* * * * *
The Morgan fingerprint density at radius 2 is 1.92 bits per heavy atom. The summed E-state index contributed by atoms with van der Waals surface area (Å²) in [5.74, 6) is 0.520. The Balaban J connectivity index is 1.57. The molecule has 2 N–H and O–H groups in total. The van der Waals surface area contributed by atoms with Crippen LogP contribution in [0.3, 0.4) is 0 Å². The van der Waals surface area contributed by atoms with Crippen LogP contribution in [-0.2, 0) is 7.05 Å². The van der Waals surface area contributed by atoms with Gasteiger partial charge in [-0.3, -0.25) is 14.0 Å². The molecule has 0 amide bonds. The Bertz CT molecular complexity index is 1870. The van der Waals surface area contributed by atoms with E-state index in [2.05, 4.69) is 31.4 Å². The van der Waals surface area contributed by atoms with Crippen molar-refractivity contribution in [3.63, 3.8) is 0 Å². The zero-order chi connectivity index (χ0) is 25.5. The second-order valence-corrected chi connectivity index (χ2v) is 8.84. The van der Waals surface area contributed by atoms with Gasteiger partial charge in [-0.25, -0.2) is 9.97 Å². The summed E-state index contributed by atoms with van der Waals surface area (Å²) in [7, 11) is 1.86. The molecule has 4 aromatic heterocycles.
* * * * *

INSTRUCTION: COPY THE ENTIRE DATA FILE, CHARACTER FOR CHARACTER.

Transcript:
The Morgan fingerprint density at radius 2 is 1.92 bits per heavy atom. The summed E-state index contributed by atoms with van der Waals surface area (Å²) in [5.74, 6) is 0.520. The Balaban J connectivity index is 1.57. The molecule has 2 N–H and O–H groups in total. The van der Waals surface area contributed by atoms with Crippen LogP contribution in [0.3, 0.4) is 0 Å². The van der Waals surface area contributed by atoms with Crippen LogP contribution in [-0.2, 0) is 7.05 Å². The van der Waals surface area contributed by atoms with Gasteiger partial charge in [-0.3, -0.25) is 14.0 Å². The molecule has 0 amide bonds. The Bertz CT molecular complexity index is 1870. The van der Waals surface area contributed by atoms with E-state index in [2.05, 4.69) is 31.4 Å². The van der Waals surface area contributed by atoms with Crippen molar-refractivity contribution in [3.63, 3.8) is 0 Å². The zero-order chi connectivity index (χ0) is 25.5. The second-order valence-corrected chi connectivity index (χ2v) is 8.84. The van der Waals surface area contributed by atoms with Gasteiger partial charge in [-0.25, -0.2) is 9.97 Å². The summed E-state index contributed by atoms with van der Waals surface area (Å²) in [7, 11) is 1.86. The molecule has 4 aromatic heterocycles.